They say it is exacting too much to require that people shall always act from the inducement of promoting the general interests of society. But this is to mistake the very meaning of a standard of morals, and to confound the rule of action with the motive of it. [this = arguing that it's too much to ask people to always be motivated by the general interests of society]
Similarly in Bertrand Russell's Problems of Philosophy:
The painter wants to know what things seem to be, the practical man and the philosopher want to know what they are; but the philosopher's wish to know this is stronger than the practical man's, and is more troubled by knowledge as to the difficulties of answering the question. [this = what things are]
We are all in the habit of judging as to the 'real' shapes of things, and we do this so unreflectingly that we come to think we actually see the real shapes. [this = judging the 'real' shapes of things]
Other philosophers since Berkeley have also held that, although the table does not depend for its existence upon being seen by me, it does depend upon being seen (or otherwise apprehended in sensation) by some mind–not necessarily the mind of God, but more often the whole collective mind of the universe. This they hold, as Berkeley does, chiefly because they think there can be nothing real–or at any rate nothing known to be real except minds and their thoughts and feelings. [this = the belief that the table's existence depends on its being perceived]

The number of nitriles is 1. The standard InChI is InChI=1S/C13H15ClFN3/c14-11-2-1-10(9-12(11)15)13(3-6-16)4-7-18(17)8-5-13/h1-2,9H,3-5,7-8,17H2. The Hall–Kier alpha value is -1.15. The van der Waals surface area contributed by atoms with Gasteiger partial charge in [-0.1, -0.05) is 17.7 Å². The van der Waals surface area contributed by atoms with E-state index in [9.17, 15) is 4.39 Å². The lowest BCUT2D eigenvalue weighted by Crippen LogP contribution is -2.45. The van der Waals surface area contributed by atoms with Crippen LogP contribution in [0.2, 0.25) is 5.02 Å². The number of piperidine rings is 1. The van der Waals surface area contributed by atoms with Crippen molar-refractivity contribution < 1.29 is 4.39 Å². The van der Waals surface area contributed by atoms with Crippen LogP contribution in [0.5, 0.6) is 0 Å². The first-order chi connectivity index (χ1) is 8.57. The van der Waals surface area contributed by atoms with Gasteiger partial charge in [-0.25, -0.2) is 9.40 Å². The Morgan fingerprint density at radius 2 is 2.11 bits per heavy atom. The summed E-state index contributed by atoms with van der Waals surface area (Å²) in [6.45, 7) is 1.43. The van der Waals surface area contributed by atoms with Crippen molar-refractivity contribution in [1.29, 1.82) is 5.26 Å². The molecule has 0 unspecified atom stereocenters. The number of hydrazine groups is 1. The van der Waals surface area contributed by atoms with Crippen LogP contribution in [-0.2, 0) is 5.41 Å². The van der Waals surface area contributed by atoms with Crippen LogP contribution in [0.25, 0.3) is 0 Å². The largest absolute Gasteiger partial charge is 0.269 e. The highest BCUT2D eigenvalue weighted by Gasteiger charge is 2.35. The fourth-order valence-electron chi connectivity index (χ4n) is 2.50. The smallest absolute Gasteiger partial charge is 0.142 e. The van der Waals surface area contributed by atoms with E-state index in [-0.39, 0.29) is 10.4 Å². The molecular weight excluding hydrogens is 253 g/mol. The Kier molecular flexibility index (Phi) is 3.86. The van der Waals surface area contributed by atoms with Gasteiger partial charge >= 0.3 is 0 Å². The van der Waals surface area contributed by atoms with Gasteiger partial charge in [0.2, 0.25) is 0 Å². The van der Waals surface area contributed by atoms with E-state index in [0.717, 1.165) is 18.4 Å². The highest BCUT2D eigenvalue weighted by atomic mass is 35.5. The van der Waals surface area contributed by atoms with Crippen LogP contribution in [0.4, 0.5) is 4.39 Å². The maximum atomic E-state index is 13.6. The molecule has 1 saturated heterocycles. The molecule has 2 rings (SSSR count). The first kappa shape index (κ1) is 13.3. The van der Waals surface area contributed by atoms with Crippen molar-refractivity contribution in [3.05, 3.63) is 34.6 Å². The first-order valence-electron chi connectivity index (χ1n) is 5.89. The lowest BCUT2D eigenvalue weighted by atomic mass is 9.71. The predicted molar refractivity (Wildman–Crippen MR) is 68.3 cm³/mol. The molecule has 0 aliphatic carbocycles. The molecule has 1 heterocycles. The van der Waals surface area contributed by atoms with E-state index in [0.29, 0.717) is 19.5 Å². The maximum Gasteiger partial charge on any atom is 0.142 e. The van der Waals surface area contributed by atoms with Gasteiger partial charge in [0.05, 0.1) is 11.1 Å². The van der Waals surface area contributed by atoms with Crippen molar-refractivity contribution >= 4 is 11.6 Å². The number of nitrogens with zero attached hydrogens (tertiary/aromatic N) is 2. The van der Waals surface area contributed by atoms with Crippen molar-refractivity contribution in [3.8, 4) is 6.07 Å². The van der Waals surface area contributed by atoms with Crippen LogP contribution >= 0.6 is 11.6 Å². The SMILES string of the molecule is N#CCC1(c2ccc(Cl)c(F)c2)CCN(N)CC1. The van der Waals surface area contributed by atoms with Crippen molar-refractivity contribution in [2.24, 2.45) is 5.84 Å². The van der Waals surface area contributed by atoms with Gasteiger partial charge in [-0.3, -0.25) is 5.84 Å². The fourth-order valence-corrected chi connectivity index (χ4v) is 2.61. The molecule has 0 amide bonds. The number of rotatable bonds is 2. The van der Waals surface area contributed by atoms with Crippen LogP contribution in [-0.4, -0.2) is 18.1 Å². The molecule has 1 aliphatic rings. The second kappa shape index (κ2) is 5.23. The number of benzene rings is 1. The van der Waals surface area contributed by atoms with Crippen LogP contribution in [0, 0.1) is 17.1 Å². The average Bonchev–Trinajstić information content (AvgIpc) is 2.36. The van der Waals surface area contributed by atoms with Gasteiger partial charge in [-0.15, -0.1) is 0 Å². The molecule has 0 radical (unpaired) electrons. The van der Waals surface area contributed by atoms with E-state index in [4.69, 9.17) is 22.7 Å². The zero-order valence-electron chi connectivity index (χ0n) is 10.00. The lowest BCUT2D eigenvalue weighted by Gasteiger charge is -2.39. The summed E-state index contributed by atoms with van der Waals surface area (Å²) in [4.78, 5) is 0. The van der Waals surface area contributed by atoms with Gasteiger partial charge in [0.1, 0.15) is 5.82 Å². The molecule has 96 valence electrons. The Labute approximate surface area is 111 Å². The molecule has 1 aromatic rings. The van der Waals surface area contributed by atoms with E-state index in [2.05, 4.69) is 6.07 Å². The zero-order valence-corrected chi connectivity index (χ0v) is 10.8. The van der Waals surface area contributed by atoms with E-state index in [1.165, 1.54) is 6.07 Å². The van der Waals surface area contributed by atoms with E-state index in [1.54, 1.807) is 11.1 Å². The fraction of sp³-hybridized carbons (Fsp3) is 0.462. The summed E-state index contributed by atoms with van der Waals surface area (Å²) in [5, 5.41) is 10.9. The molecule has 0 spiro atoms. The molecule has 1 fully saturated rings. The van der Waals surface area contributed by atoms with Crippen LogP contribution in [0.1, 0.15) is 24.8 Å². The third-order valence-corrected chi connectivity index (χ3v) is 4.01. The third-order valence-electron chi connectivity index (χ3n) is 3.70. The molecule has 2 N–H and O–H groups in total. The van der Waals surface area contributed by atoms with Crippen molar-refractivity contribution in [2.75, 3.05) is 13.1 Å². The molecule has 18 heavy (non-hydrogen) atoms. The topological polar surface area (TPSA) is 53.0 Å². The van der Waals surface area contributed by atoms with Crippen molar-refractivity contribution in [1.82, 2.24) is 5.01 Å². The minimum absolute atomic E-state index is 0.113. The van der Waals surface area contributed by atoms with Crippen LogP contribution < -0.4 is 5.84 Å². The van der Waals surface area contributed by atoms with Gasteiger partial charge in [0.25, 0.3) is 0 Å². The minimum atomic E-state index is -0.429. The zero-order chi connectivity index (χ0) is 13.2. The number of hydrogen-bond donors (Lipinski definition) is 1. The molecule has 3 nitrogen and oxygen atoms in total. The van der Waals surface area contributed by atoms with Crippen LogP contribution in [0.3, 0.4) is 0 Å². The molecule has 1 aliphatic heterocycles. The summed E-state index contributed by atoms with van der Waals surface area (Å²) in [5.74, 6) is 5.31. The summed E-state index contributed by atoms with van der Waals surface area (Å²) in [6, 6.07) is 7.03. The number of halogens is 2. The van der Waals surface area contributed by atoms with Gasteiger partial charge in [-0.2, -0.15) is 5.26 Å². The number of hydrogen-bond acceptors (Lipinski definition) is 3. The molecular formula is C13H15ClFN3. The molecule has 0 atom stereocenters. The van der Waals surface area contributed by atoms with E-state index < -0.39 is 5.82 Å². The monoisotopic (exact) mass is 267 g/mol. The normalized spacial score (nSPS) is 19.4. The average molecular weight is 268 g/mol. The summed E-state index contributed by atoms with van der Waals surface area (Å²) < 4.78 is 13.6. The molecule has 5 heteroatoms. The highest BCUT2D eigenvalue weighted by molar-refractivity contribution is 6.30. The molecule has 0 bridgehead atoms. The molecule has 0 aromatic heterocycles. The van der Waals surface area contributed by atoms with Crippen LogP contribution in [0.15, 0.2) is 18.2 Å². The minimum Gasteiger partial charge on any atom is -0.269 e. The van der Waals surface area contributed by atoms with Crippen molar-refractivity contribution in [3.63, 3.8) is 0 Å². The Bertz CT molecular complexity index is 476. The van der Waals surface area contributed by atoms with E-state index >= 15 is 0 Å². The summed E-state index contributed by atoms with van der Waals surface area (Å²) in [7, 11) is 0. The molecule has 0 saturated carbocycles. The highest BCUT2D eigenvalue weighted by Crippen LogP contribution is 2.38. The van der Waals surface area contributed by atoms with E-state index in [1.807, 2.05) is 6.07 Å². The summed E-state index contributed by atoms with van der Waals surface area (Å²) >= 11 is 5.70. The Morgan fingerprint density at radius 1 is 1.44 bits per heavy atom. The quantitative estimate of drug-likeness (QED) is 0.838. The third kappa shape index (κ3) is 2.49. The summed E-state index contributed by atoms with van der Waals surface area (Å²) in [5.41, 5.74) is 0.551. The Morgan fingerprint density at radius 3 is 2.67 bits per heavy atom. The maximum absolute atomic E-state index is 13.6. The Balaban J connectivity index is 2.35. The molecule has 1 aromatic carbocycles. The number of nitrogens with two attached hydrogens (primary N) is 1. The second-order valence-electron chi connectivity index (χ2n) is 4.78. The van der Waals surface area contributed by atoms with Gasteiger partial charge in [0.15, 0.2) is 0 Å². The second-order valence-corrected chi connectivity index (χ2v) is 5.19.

Thus if we cannot be sure of the independent existence of objects, we shall be left alone in a desert–it may be that the whole outer world is nothing but a dream, and that we alone exist. This is an uncomfortable possibility; but although it cannot be strictly proved to be false, there is not the slightest reason to suppose that it is true. [this = the notion that we alone exist]
Of course, Mill and Russell are aware of alternatives like "this question", "this fact", "this conclusion", "this possibility", etc., and sometimes they use them. Here are some examples from the same Russell essay: